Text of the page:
Getting Down to Cases

  • William J. Durch


Countries buy and build major conventional weapon systems for a host of political, military, and economic reasons that vary by region and country, from defense against external threats, to control of internal minorities, to national image-building and military institution-building, sometimes by armed forces with too much political power and too little accountability. The specific cases examined in this chapter lie along a broad arc from western to eastern Asia that accounts for more than 80 percent of the arms delivered to developing states in the 1990s.1 That arc begins with Turkey, which anchors Asia’s western end and serves as both a geopolitical and cultural bridge between Asia and Europe. Although a member of the North Atlantic Treaty Organization (NATO) and the Organization for Economic Cooperation and Development (OECD), and thus technically not a developing country, Turkey’s location is pivotal, as it has been through history, and the problems and forces it contends with—national identity, an Islamic revival, and pressures for ethnic autonomy—are shared by, and bear upon the stability of, regional security complexes to its west, east, and south. The forces of secularism and Islamism also vie for influence in Turkey’s large eastern neighbor, Iran, but in a kind of mirror-image fashion. Where the government in Ankara fights to preserve its secular state, Iran’s clerics fight to preserve their theocracy. To the east of Iran lie Pakistan and India, a pair of mismatched twins still angry over the botched operation to separate them at birth. That anger is now nuclear-armed. As India contends with Pakistan, it also keeps a wary eye on China, with which it shares contested mountain borders and which it views as its major competitor for preeminence in Asia. (About one in three human beings lives in either India or China.) The politics and defense policies of China exert major influence, in turn, on the policies of the states on its periphery in Southeast and Northeast Asia. Of these the largest and, at the close of the 1990s, most fragile was Indonesia with 200 million people—including 8 million ethnic Chinese—spread across a 13,000-island archipelago.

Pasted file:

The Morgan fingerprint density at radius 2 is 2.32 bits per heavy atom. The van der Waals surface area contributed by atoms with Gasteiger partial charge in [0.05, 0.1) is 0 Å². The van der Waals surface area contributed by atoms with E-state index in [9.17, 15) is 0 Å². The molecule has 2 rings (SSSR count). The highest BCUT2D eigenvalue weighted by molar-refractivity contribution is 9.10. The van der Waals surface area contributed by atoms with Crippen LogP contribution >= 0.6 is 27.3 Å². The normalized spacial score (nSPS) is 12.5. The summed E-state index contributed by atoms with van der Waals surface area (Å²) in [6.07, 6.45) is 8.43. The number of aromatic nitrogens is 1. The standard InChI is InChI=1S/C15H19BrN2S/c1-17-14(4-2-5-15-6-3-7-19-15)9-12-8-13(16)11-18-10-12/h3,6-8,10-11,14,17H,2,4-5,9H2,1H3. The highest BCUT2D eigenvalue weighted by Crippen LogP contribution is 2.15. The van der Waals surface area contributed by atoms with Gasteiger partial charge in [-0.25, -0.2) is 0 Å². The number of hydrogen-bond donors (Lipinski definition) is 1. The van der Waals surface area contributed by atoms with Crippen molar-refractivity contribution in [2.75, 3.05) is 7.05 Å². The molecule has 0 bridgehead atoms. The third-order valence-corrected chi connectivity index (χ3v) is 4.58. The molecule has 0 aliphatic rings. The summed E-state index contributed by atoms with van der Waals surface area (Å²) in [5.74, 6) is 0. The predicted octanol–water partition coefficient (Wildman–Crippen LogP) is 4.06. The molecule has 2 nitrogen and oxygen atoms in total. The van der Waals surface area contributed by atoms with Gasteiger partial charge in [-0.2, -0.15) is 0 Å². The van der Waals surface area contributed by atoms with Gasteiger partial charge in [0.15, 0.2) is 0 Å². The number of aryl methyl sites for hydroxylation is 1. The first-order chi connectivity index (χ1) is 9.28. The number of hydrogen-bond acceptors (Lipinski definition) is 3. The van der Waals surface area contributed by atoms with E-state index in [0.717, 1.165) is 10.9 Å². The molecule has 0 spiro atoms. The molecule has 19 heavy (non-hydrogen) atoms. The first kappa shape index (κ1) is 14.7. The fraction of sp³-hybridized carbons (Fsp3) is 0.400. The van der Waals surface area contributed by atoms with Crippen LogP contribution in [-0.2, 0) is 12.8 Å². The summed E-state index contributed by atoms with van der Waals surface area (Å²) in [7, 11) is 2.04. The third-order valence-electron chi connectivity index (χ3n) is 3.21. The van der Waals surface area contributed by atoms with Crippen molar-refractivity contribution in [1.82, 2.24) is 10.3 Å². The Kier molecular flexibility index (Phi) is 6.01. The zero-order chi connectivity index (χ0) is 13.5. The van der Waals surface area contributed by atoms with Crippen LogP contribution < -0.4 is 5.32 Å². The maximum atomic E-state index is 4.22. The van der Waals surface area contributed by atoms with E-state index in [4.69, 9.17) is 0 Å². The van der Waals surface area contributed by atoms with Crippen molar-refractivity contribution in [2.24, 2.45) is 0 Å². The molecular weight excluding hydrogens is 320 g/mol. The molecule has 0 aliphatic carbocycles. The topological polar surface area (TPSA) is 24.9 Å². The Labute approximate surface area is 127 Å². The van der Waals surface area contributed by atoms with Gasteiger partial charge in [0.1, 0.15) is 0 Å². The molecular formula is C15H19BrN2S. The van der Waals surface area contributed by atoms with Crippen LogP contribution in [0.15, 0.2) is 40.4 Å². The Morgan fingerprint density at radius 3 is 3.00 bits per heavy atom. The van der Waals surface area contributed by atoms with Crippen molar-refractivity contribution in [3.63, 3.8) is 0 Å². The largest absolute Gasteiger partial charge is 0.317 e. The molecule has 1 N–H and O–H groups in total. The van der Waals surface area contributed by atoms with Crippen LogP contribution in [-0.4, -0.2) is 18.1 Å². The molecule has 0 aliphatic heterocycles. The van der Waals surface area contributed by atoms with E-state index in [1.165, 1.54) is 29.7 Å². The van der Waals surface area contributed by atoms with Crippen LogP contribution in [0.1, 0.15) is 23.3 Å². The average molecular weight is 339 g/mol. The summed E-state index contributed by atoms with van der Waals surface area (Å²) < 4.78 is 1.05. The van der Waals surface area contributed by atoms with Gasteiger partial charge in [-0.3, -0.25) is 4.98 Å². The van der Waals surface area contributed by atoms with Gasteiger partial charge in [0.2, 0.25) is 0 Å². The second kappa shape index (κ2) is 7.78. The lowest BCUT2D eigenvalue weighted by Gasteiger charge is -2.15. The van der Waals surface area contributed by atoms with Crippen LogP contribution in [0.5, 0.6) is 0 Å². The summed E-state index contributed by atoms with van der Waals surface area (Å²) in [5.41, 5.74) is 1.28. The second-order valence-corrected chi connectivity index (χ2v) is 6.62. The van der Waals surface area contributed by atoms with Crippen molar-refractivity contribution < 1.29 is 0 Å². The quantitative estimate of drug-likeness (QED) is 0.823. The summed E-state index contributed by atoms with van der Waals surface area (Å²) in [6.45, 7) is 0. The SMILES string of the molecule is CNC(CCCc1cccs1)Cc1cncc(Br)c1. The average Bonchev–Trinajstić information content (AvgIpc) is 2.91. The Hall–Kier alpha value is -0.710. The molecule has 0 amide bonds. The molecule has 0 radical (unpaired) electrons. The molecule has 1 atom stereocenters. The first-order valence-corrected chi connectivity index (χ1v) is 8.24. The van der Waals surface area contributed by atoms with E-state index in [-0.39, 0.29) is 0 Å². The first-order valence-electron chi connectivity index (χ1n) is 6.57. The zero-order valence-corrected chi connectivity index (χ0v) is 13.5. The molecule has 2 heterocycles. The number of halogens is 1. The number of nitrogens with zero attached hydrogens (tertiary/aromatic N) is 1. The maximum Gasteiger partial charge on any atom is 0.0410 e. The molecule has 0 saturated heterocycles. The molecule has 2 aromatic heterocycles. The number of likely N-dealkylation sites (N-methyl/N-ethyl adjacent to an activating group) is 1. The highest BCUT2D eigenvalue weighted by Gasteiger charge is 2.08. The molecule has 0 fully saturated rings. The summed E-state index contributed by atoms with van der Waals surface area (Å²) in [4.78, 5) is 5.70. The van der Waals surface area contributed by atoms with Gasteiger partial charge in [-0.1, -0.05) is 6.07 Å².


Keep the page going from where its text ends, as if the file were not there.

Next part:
Gross Domestic Product Nuclear Weapon Democratic Progressive Party Khmer Rouge North Atlantic Treaty Organization 
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© The Century Foundation, Inc. 2000

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  • William J. Durch

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